Definition: Construction spending
represents about 20% of the gross domestic product, making it a very important
source of information. Economists look to construction spending for clues
overall economy. The construction industry is one of the first to go into a recession when the
economy declines and, likewise, the first to recover as conditions improve.
Source: Bureau of the Census of the U.S. Department of Commerce
Availability: Two months following the reported month
Likely Impact of Financial Markets:
Interest Rates: Of little consequence to the bond market
Ability to Affect Markets:
Analysis of the Indicator:
The data covers three important areas: private construction (residential
and nonresidential) and
public construction. The residential category includes single family homes and apartments.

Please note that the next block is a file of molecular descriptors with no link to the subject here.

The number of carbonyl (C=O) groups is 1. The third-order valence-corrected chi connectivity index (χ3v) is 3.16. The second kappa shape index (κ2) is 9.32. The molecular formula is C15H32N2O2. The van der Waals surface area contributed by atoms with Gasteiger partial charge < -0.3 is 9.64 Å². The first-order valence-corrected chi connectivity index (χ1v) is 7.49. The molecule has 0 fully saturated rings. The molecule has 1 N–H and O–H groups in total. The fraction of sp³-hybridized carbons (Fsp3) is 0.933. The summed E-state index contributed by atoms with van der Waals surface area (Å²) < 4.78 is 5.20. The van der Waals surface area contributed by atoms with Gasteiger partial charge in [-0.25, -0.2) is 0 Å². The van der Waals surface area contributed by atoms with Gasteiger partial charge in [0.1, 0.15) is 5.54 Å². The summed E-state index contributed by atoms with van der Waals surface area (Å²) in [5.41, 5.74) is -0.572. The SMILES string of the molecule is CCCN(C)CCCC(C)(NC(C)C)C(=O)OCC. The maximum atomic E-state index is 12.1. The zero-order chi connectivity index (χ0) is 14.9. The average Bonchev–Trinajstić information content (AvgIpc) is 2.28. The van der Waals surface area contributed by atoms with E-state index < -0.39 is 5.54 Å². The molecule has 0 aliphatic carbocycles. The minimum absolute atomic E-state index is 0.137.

Nonresidential construction includes factories, offices, hotels, motels, churches, hospitals, and private
schools. Finally, the public sector covers highways, streets, military reservations, water supply
facilities, public school buildings, housing projects, and sewer systems. The construction spending
data has two problems--it is late in coming and not particularly accurate when it arrives. It is
published two months out from the reported month, making it one of the last pieces of information
reported on the state of the economy. Because of its volatility, economists typically use the three- to
six-month moving average in order to determine trends. The bond market considers this report
useless. Consequently, it has little impact on bond prices.
A Graph of the latest Construction Spending data from The Census Economic Briefing Room .
The latest Construction
Spending report from the White House.